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About George W. Merck
George Wilhelm Herman Emanuel Merck (March 29, 1894 – November 9, 1957), was the president of Merck & Co. from 1925 to 1950.
George W. Merck was born in New York City to George and Friedrike (Schenck) Merck. His father had emigrated from Germany in 1891 to oversee the new office of E. Merck and Company at 62 Wall Street. He was raised in Llewellyn Park, New Jersey where he had access to Thomas Edison's workshop. He graduated from Harvard College with a B.S. in chemistry in 1915. While there, he edited the Harvard Lampoon.
World War I prevented him from pursuing an advanced degree in Germany. Instead, he joined his father at the company. He was made President of the company in 1925, shortly before his father's death. During the interwar years, he oversaw Merck's involvement in the development of synthetic vitamins, sulfas, antibiotics, and hormones. During World War II, he led the War Research Service, which initiated the U.S. biological weapons program. He was on the cover of Time magazine on August 18, 1952, illustrating a story about the American drug industry.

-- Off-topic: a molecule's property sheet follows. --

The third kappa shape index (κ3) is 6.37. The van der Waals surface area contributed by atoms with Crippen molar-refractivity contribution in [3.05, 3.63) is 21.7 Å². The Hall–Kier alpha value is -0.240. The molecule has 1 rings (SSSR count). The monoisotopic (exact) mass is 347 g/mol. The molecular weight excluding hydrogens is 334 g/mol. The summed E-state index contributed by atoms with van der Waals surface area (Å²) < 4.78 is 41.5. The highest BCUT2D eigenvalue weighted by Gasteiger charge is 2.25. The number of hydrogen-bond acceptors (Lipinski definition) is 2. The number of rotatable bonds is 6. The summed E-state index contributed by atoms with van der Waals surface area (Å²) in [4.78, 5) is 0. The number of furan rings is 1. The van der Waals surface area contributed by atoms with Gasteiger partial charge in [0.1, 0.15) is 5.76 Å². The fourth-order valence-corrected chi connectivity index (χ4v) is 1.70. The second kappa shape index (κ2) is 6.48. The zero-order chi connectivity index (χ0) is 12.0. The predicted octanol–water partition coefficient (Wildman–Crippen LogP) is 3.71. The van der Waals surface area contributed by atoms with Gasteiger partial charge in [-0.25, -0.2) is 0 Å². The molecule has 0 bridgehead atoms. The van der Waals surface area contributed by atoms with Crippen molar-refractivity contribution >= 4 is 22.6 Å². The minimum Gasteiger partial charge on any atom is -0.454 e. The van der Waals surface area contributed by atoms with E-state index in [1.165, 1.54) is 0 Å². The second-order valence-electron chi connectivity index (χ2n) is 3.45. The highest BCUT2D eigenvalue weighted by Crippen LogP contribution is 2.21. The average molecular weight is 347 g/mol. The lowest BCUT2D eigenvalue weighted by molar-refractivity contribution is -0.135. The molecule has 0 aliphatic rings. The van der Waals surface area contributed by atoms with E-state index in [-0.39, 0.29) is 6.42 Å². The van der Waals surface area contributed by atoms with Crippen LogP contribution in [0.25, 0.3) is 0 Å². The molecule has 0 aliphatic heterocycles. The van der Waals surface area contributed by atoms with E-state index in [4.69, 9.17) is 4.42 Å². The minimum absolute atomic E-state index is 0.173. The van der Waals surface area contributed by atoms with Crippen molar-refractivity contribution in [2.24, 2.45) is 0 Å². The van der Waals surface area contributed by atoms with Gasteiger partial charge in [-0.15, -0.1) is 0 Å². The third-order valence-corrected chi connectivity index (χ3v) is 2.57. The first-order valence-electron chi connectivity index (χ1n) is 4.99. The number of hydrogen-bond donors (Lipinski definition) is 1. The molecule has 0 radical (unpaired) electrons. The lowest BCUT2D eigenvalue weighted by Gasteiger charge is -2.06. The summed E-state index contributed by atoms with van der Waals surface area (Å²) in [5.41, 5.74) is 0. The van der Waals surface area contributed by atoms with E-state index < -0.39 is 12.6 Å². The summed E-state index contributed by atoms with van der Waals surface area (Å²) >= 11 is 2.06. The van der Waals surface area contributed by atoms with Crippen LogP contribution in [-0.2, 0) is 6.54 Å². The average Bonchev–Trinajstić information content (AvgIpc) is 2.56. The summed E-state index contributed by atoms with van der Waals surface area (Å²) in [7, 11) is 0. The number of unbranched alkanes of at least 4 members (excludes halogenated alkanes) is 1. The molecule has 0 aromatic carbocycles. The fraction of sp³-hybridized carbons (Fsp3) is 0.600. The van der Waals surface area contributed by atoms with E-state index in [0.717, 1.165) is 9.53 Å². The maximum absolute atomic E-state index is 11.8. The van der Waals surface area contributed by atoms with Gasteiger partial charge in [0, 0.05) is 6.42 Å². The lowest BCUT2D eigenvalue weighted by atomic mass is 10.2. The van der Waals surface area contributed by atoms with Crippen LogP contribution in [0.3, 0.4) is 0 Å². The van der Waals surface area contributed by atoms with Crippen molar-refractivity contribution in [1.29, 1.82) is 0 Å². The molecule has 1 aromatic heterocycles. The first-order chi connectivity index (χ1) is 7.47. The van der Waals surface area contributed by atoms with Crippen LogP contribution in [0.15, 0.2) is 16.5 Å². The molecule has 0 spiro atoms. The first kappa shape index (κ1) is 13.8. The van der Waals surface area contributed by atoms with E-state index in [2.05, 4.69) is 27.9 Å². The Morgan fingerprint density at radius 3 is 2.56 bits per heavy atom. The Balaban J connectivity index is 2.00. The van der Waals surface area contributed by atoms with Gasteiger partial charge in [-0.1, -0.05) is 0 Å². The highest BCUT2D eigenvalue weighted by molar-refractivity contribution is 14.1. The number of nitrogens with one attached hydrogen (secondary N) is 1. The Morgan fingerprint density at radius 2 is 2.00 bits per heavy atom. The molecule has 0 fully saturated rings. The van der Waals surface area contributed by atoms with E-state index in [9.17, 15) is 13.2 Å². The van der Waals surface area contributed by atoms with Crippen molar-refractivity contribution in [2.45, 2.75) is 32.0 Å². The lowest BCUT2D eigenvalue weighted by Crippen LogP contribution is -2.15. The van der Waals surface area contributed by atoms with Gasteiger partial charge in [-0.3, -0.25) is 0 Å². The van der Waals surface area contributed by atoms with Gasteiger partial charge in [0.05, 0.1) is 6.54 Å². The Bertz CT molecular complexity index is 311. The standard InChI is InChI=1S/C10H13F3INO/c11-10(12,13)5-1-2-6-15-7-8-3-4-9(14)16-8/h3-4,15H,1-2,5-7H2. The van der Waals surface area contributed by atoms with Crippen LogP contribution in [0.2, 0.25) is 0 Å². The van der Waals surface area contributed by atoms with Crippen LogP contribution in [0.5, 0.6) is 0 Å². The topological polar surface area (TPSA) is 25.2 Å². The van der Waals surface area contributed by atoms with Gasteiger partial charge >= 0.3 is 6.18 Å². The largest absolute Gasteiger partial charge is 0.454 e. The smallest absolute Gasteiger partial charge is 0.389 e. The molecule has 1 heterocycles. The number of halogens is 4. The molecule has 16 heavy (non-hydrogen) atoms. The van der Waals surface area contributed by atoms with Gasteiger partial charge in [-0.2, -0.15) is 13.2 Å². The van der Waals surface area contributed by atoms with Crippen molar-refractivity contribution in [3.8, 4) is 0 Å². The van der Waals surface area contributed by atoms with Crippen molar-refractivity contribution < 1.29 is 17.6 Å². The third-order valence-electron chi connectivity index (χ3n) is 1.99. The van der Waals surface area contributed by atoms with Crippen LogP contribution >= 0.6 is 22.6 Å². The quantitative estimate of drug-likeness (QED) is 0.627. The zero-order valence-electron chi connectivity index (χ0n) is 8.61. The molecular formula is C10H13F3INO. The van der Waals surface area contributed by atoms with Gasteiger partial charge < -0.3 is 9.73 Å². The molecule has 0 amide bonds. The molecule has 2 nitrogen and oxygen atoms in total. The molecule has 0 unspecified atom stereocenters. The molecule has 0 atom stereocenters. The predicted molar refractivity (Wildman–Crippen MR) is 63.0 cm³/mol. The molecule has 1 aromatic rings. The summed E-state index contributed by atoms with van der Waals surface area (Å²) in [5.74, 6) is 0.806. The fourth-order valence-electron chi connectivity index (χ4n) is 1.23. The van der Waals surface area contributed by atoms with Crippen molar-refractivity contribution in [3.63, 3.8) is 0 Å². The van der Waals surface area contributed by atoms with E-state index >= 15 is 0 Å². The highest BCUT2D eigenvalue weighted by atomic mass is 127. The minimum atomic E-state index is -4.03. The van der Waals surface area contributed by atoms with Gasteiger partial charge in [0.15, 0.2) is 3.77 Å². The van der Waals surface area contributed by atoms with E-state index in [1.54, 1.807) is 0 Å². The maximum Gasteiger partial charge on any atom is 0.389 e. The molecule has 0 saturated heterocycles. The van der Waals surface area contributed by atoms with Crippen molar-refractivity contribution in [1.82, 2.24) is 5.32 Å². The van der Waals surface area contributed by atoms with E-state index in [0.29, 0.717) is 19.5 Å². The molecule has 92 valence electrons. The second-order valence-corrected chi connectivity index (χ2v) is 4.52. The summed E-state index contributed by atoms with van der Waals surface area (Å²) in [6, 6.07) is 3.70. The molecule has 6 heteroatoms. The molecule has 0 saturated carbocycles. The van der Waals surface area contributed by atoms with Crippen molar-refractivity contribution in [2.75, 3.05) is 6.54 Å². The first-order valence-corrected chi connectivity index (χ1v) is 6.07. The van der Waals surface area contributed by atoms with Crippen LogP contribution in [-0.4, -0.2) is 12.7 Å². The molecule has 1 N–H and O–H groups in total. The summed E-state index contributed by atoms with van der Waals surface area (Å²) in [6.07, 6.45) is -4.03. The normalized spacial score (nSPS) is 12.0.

In 1951, Merck donated 2600 acres of forest and farmland to be used for public use. This tract of land is in Rupert, Vermont. After his death, the area was renamed the Merck Forest and Farmland Foundation which seeks to educate about sustainable farming and forest agriculture. It is a popular destination for hikers and campers.
Merck was awarded the Medal for Merit for his contribution to the war effort, and the Industry Medal of the American Chemical Society, as well as honorary doctorates from several universities. He served as president of the Manufacturing Chemists' Association from 1949 to 1952 and was also on the board of the National Science Foundation.
He died of a cerebral hemorrhage in West Orange, New Jersey.